By Wei Li and Lei Zhang*
When President Xi Jinping committed China to achieving carbon neutrality by 2060 at the UN General Assembly, this was good news for many, including electric vehicle manufacturers and the renewable energies industries. One sector that stands to lose is the coal industry. The biggest contributor to greenhouse gas emissions in China, thermal coal accounts for almost 60 per cent of China’s energy mix, down from 80 per cent in 1990 and 70 per cent in 2010, but still more than double the global average.
Reducing reliance on coal power will be a major challenge because of its stability as a baseload power source, the relatively young age of China’s coal-fired powerplants, and the country being the largest producer, importer and consumer of coal.
But China’s motivation and ability to shift energy usage away from coal should not be underestimated, as accelerating reforms have shown. Recent coal industry reports coinciding with the gradual release of details from the 14th Five Year Plan confirm that radical restructuring is underway and carbon neutralisation is being rapidly integrated into China’s overall development plan.
State-owned companies carry out most coal mining and power production in China. The coal sector has been tackling overcapacity for a few years already. The number of coal mines shrunk from 12,000 in 2013 to 4700 in 2020, and employment in the coal mining and dressing industry has halved since 2013.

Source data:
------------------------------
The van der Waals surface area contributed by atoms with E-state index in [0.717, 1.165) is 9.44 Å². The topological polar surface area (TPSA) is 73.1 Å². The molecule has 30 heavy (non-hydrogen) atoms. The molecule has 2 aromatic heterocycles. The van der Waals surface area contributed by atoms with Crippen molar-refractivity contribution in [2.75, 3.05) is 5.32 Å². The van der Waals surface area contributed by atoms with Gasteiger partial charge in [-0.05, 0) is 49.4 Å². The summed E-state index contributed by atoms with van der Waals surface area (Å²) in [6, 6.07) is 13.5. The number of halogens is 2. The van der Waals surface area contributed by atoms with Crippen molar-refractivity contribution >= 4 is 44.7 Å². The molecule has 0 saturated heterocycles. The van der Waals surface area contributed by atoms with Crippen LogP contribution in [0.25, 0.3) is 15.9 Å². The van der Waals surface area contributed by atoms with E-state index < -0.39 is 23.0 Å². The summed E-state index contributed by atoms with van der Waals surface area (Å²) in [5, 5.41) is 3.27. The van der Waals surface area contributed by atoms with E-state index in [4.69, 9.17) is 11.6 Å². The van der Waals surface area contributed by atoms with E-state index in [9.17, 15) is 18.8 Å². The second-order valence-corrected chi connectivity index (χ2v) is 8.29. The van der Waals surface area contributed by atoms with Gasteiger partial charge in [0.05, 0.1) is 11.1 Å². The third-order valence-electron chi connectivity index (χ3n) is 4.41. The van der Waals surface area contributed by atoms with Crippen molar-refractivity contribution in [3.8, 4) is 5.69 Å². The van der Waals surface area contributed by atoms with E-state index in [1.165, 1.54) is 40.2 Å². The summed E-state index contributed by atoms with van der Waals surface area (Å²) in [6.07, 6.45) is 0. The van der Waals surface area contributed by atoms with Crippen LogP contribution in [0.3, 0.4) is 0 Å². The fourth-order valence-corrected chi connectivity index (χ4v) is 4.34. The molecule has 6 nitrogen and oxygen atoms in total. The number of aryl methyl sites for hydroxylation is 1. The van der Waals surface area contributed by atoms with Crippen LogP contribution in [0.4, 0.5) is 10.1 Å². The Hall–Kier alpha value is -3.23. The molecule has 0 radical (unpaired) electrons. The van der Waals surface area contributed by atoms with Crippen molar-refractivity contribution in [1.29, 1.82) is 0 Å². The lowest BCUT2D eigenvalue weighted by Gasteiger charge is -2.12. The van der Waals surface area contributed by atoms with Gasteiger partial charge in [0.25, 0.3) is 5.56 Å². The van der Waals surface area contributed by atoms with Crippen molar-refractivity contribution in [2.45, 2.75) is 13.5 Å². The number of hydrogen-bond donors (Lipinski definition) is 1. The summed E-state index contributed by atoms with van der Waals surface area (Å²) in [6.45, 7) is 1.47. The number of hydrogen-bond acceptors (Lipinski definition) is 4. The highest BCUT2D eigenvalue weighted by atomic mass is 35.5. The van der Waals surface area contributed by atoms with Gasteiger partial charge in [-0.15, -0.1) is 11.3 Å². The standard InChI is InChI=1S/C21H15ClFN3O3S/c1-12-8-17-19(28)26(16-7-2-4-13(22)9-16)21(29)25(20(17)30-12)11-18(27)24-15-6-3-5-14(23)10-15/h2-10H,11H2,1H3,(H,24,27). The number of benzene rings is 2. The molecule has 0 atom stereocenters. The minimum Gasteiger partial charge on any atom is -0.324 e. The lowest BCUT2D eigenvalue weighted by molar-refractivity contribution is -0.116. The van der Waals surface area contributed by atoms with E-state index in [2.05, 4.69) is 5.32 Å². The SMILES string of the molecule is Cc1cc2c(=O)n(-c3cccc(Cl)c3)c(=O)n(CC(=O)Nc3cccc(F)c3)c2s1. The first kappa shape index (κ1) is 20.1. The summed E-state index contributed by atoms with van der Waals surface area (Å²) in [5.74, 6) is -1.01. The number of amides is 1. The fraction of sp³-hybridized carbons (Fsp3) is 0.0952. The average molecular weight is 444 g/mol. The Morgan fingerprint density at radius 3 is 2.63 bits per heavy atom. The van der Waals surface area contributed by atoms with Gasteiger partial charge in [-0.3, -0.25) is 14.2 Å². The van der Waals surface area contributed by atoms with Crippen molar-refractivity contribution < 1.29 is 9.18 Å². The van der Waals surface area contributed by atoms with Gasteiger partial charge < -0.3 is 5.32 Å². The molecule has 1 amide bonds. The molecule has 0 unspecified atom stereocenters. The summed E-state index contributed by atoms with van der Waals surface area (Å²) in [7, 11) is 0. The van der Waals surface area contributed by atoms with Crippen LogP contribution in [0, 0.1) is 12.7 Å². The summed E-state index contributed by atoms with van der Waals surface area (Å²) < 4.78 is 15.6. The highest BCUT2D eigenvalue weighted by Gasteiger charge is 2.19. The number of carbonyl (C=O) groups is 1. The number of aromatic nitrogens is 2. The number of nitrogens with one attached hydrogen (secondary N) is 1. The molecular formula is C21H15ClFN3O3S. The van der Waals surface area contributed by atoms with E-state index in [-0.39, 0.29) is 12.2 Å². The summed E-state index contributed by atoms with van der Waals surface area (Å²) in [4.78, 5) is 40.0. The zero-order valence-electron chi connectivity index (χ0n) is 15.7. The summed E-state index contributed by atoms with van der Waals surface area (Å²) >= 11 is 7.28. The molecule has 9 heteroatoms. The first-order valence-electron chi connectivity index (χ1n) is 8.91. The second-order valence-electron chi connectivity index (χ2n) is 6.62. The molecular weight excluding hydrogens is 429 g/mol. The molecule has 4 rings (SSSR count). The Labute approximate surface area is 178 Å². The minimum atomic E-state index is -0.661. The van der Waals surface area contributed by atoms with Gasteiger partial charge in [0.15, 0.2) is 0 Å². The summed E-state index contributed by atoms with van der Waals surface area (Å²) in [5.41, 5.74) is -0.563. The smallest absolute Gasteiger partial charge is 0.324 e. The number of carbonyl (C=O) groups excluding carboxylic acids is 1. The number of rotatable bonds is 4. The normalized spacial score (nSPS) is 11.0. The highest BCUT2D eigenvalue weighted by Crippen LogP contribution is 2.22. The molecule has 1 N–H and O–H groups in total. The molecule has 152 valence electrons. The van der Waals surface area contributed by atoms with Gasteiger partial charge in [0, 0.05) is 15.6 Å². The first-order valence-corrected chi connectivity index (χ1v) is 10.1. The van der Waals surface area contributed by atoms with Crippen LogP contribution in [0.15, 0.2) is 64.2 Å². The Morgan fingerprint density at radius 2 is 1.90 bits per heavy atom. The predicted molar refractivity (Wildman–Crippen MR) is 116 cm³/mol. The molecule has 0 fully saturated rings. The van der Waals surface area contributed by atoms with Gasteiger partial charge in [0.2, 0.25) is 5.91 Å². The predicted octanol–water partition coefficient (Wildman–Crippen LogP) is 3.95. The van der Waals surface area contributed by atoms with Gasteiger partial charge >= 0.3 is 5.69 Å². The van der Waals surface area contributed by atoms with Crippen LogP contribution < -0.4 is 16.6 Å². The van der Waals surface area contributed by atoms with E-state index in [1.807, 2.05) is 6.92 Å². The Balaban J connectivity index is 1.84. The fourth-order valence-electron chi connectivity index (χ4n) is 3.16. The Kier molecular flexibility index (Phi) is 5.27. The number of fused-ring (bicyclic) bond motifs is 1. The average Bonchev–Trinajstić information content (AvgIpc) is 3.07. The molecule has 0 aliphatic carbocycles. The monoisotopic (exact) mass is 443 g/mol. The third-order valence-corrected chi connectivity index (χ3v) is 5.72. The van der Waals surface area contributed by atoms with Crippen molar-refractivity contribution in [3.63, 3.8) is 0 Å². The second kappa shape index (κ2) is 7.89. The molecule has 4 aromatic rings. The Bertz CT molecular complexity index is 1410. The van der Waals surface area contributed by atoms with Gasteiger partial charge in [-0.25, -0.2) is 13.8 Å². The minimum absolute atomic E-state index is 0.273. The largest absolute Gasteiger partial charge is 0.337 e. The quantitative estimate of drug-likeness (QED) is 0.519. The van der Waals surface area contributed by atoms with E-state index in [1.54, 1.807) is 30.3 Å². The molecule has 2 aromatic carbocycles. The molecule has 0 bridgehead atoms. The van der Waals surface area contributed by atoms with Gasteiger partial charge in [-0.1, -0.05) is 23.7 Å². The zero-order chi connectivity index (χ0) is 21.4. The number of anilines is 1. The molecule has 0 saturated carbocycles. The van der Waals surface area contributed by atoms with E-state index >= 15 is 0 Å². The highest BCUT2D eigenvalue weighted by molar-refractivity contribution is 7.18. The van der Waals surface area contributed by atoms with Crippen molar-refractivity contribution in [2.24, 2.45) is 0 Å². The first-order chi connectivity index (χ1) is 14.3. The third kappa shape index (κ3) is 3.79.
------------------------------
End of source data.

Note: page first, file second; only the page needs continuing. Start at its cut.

Mergers and acquisitions among state-owned coal mining companies have been encouraged. In 2017, Beijing approved the merger of coal company Shenhua Group with one of the nation’s big five state-owned power generators, China Guodian Corporation. The goal of such mergers and acquisitions is not to expand coal production capacity in China but to enhance cost effectiveness and efficiency.
According to a recent report by the China National Coal Association, ten super-large coal enterprises will emerge out of the consolidation in the next five years, each with an output of 100 million tonnes. Annual coal production will be controlled at a level of 4.1 billion tonnes by the end of the 14th Five Year Plan, compared with 3.9 billion tonnes in 2020. These mergers will allow China to improve national energy efficiency and increase the concentration of power generation.
Besides limiting production expansion and increasing efficiency, China is also slowing down coal consumption. As the government intensifies its war on pollution, the cost advantages of coal as an energy source will gradually shrink. Unlike most other developing countries, China has over the last decade established regulations and regulatory bodies down to the township-government level. This framework will help overcome the lack of enforcement and monitoring at the township level, with the central government forcing local leaders to make better decisions on natural resources usage, including coal.